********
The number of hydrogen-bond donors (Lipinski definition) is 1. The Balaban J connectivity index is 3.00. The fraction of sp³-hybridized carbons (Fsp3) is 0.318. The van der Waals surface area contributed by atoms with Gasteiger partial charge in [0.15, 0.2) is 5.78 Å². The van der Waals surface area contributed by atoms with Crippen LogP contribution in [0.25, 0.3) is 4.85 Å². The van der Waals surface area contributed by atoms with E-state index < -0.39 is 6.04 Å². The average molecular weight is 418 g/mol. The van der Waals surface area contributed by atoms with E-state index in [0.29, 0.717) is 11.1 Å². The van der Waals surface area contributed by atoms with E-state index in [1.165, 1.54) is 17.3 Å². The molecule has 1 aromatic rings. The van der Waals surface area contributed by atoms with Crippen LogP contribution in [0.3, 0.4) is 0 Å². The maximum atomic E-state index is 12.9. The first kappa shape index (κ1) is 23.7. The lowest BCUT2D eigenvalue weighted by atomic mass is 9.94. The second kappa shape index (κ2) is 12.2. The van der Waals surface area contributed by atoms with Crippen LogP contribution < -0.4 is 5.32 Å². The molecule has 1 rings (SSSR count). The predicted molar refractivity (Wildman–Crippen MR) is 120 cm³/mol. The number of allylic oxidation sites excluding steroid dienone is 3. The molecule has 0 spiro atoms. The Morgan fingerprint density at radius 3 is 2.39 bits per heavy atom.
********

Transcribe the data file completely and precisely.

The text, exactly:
The number of hydrogen-bond donors (Lipinski definition) is 1. The Balaban J connectivity index is 3.00. The fraction of sp³-hybridized carbons (Fsp3) is 0.318. The van der Waals surface area contributed by atoms with Gasteiger partial charge in [0.15, 0.2) is 5.78 Å². The van der Waals surface area contributed by atoms with Crippen LogP contribution in [0.25, 0.3) is 4.85 Å². The van der Waals surface area contributed by atoms with E-state index < -0.39 is 6.04 Å². The average molecular weight is 418 g/mol. The van der Waals surface area contributed by atoms with E-state index in [0.29, 0.717) is 11.1 Å². The van der Waals surface area contributed by atoms with E-state index in [1.165, 1.54) is 17.3 Å². The molecule has 1 aromatic rings. The van der Waals surface area contributed by atoms with Crippen LogP contribution in [0.3, 0.4) is 0 Å². The maximum atomic E-state index is 12.9. The first kappa shape index (κ1) is 23.7. The lowest BCUT2D eigenvalue weighted by atomic mass is 9.94. The second kappa shape index (κ2) is 12.2. The van der Waals surface area contributed by atoms with Crippen LogP contribution < -0.4 is 5.32 Å². The molecule has 1 rings (SSSR count). The predicted molar refractivity (Wildman–Crippen MR) is 120 cm³/mol. The number of allylic oxidation sites excluding steroid dienone is 3. The molecule has 0 spiro atoms. The Morgan fingerprint density at radius 3 is 2.39 bits per heavy atom.